My JS Journey: Promises

Promises

There are a lot of ES6 features that are not supported in ES5 browsers. Promises are among them. Your ES6 code may or may not work based on which Node.js or WebPack you are using, which browser version it is rendering in, etc. Here is a comprehensive chart that shows which features are supported in which environments. Here’s another more detailed one specific to Node.js.

Although Promises are supported by the most current versions of WebPack, babel-core and Node.js, in the past, babel-polyfill was a separate requirement. If you find that adding the Promise code doesn’t work, first update your WebPack or Node.js, or try installing polyfill. Its purpose is to add to the global scope as well as native prototypes like String to enable use of new built-ins until they are added to the core packages. For more information, read how it works here.

install --save babel-polyfill

For this example, I will show how to add a promise to my ES6 CLI Skeleton.

Get the Skeleton

If you have not already followed the instructions to create the ES6 CLI Skeleton, you should do that now (or follow the instructions for Forking that I will include in another blog soon). If you know how to copy one of your GitHub repositories, clone it, then skip this section.

Clone the Project

In GitHub:

Navigate to your CLI Skeleton.
On the right side, click the green Clone or Download button.
Copy the URL.

In the console:

Navigate to the directory where you want the project directory to exist.
Run the following command:

git clone https://github.com/YourRepo/skeleton-cli-js.git

Output:

Cloning into 'skeleton-cli-js'...
remote: Counting objects: 21, done.
remote: Compressing objects: 100% (11/11), done.
remote: Total 21 (delta 4), reused 21 (delta 4), pack-reused 0
Unpacking objects: 100% (21/21), done.
Checking connectivity... done.

Navigate to skeleton-cli-js (the project directory).
Run this command:

git remote show origin

Output:
remote origin
Fetch URL: https://github.com/RidgewellServices/skeleton-cli-js.git
Push URL: https://github.com/RidgewellServices/skeleton-cli-js.git
HEAD branch: master
Remote branch:
master tracked
Local branch configured for 'git pull':
master rebases onto remote master
Local ref configured for 'git push':
master pushes to master (up to date)

If you plan to submit pull requests to augment a repository, this is fine. Otherwise, to create your own project, but keep all the history from the original project, run the following commands.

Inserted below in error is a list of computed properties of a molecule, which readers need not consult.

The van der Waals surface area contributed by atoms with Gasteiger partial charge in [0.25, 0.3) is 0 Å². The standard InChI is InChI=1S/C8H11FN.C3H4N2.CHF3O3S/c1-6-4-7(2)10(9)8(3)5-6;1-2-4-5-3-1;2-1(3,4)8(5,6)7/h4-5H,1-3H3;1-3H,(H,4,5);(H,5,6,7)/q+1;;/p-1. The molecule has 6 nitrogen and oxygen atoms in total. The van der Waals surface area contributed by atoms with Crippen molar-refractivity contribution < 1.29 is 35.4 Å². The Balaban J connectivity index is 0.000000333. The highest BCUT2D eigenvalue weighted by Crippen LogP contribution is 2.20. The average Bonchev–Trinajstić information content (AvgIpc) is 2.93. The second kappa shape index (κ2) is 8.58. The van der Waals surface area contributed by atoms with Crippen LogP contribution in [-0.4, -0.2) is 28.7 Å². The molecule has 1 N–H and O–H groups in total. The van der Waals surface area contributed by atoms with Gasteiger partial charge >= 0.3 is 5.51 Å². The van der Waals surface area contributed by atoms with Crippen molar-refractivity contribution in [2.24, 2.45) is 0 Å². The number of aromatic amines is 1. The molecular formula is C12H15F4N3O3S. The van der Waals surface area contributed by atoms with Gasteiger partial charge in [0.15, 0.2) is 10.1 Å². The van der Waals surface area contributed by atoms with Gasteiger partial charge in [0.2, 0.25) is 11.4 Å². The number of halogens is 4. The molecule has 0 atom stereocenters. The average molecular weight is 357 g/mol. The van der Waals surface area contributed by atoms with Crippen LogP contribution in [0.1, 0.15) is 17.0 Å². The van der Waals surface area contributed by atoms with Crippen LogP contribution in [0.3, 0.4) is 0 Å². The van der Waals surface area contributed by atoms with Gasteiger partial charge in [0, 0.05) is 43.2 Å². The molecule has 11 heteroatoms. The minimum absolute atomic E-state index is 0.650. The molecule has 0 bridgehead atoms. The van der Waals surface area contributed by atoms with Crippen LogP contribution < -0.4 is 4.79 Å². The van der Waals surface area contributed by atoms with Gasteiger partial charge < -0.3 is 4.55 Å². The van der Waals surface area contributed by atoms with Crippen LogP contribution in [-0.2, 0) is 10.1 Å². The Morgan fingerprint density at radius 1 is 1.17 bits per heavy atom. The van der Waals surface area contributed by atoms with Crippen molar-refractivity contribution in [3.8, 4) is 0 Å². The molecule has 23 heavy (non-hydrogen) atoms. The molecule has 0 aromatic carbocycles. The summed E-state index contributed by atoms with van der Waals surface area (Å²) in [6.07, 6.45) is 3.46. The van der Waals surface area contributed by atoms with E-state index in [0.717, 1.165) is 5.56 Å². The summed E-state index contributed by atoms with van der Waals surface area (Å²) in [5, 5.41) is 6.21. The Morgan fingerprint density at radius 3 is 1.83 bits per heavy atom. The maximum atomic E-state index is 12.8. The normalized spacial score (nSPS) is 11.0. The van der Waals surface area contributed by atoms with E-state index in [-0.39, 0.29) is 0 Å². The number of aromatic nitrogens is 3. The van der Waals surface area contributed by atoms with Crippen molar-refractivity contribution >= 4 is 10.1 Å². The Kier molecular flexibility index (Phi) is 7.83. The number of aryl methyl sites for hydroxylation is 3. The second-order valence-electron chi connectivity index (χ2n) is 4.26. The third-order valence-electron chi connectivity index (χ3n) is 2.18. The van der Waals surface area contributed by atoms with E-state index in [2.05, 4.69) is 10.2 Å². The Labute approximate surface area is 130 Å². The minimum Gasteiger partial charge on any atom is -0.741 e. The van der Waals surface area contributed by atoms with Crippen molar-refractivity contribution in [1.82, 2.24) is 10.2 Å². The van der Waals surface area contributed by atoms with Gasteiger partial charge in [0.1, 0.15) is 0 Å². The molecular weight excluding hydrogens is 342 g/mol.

This command disassociates the code from the original repository.

git remote remove origin

Create a new repository on GitHub, then run the next command to
associate the code with your new repository.

git remote add origin https://github.com/YourGitHub/your-new-repo.git

Now, when you show the origin, you are pointed to your new repo. In the project directory, run:

git remote show origin

Output:
remote origin
Fetch URL: https://github.com/YourGitHub/your-new-repo.git
Push URL: https://github.com/YourGitHub/your-new-repo.git
HEAD branch: (unknown)

When you checkin, it will go to your repository.
To install the package dependencies, from the command line, run:

npm install

Then, build to ensure everything is working:

npm run build

And, finally, run the code:

npm start

It should say “Hello.”

Add a Promise

Promises let you ensure the order of asynchronous events, such as file reading. In my example, I retrieve text after a timeout. It’s contrived, but it shows how a promise works.

Add Promises

Change the app code by adding some promises. Change src/hello.js as follows:

const getWorld = () => new Promise((resolve) => {
  setTimeout(() => resolve(' world'), 500);
});

const hello = () => new Promise((resolve) => {
  getWorld().then(result => {
    resolve('hello' + result);
  });
});

export default hello;

Change src/index.js to resolve the Promise, as follows:

import hello from './hello';

const sayHello = (message) => {
  console.log(message);
};

function main() {
    var args = process.argv;
    if (args[2] && args[2] === '--v' ) {
        console.log('Es6CliSkeleton - version 1.0.0');
    } else {
        hello().then(res => sayHello(res));
    }
}

main();

In the project directory, run:

npm run build

In the project directory, run:

npm start

Output:
node dist/index
hello world

If you want to do the same thing in the browser, download my ES6 Browser Skeleton instead. Change src/hello.js as above. Then, modify src/index.js to resolve the Promise, as follows:

import hello from './hello.js';

const sayHello = (message) => {
  document.getElementById("message").innerHTML = message;
};

document.getElementById('msgBtn').addEventListener('click', () => {
  hello()
  .then(res => sayHello(res));
});

Verify it works by building and refreshing index.html. It should say, “hello world.”

Check the code in.

In Conclusion

Promises in ES6 are not difficult, although they can be cumbersome if there are a lot of nested Promises. The new—and, as of yet, not completely supported—ES7 feature, async/await, is meant to simplify nested Promises. I’ll write about that in a future post. You can find the CLI Promise code in my github repository, promises.

Copyright ©2014-17 Ramona Ridgewell. All rights reserved.

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This entry was posted in #Education, AmWriting, Coding, Education, JavaScript, Programming, Software Development, Writing and tagged , , , , , , . Bookmark the permalink.

2 Responses to My JS Journey: Promises

  1. Pingback: My JS Journey: A Promise in a Browser | RamonaRidgewell

  2. Pingback: Mocha as a JavaScript Test Framework | RamonaRidgewell

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